HARDISON’S TIPS – NOVEMBER 5, 2021 – Why You Should Ditch Your Traditional Elevator Pitch (PT.2)
How an Alternative Approach Can Take You Up, Up, Up!
So if the typical elevator pitch is so flawed, doesn’t it make sense to turn it upside down? I think so. Here’s how to do that:
Focus on the other person. Notice in the above that the words “you” and “your” appear. In a response that probably takes no more than 15 seconds, you can shift the dialogue to one that includes and respects the other person by showing interest, empathy and a desire to get to know them better. It also doesn’t assume that your solution is a fit for them. By wanting to have a deeper conversation, you let them know that further discovery is needed to determine if both parties would benefit. You are now perceived as someone who wants to figure out whether it makes sense to work together, rather than giving them the impression that you want them to buy from you long before you both know if you can really help them.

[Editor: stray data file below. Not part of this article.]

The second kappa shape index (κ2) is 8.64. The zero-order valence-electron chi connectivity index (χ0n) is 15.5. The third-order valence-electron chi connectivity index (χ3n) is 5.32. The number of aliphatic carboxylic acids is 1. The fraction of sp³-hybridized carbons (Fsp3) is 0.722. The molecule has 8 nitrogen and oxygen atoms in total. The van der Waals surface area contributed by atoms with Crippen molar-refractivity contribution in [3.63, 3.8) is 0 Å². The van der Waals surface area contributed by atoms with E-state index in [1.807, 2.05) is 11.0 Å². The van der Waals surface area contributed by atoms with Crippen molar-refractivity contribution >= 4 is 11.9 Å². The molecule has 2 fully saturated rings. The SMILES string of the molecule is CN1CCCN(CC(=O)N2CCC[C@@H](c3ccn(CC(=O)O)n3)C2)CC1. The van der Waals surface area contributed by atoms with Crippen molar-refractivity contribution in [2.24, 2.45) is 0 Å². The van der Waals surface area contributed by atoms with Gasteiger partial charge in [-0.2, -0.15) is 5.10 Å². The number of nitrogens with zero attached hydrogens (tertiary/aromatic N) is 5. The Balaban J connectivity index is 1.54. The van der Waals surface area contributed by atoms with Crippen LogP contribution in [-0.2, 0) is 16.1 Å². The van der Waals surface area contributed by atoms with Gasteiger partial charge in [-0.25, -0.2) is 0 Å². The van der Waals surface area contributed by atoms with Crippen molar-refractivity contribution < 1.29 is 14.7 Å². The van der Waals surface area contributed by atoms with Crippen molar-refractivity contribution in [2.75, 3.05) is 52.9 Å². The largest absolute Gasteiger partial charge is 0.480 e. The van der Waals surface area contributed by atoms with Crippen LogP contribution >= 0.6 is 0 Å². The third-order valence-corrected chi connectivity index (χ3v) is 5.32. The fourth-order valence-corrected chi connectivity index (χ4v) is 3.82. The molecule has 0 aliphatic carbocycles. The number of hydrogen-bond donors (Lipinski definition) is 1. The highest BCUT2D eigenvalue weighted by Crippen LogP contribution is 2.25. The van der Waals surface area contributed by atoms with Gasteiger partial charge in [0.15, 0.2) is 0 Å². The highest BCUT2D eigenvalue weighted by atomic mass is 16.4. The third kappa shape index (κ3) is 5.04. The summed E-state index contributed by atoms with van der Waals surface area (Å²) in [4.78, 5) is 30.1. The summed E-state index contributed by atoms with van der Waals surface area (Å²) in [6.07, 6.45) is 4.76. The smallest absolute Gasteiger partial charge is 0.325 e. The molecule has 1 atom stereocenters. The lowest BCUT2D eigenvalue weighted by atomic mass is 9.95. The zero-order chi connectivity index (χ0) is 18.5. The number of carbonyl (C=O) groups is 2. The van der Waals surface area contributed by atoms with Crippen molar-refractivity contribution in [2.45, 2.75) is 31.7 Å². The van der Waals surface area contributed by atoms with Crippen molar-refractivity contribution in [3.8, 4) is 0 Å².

Start a conversation. Use your answer to the question, “What do you do?” not as an attempt to fully answer the question, but as an opportunity to invite further dialogue. Period.
Listen. Even if the other person started the conversation, and even if the clock is ticking, make a concerted effort to allow the other person to be an active participant in the conversation. Time permitting, ask questions and listen, listen, listen!
Be prepared for overtime. If you and the other person have a few moments to find a quiet corner or grab a cup of coffee, great! Be prepared to take the conversation further and deeper. Know your talking points, but only trot them out if they fit organically with what you learn about the other person and their needs and goals. Don’t try to follow a script. Be yourself. Let the other person get to know you while you are getting to know them.
Don’t rush to deliver a scripted sales pitch in 30 seconds or less. Instead, use that time to set the stage for an extended discussion during which you can listen, learn and explore solutions together. As I’ve said previously, see yourself and the prospect as equals, getting to know one another as you begin a dialogue of discovery and a possible professional relationship.
Sometimes that journey starts in the elevator; and sometimes it starts in line at Starbucks or in a noisy networking environment. How you handle those few critical moments can mean the difference between an opportunity lost and an opportunity realized. Our licensed Advisors at Sales Xceleration know that every sales opportunity demands the right approach for the time, the market and the prospect.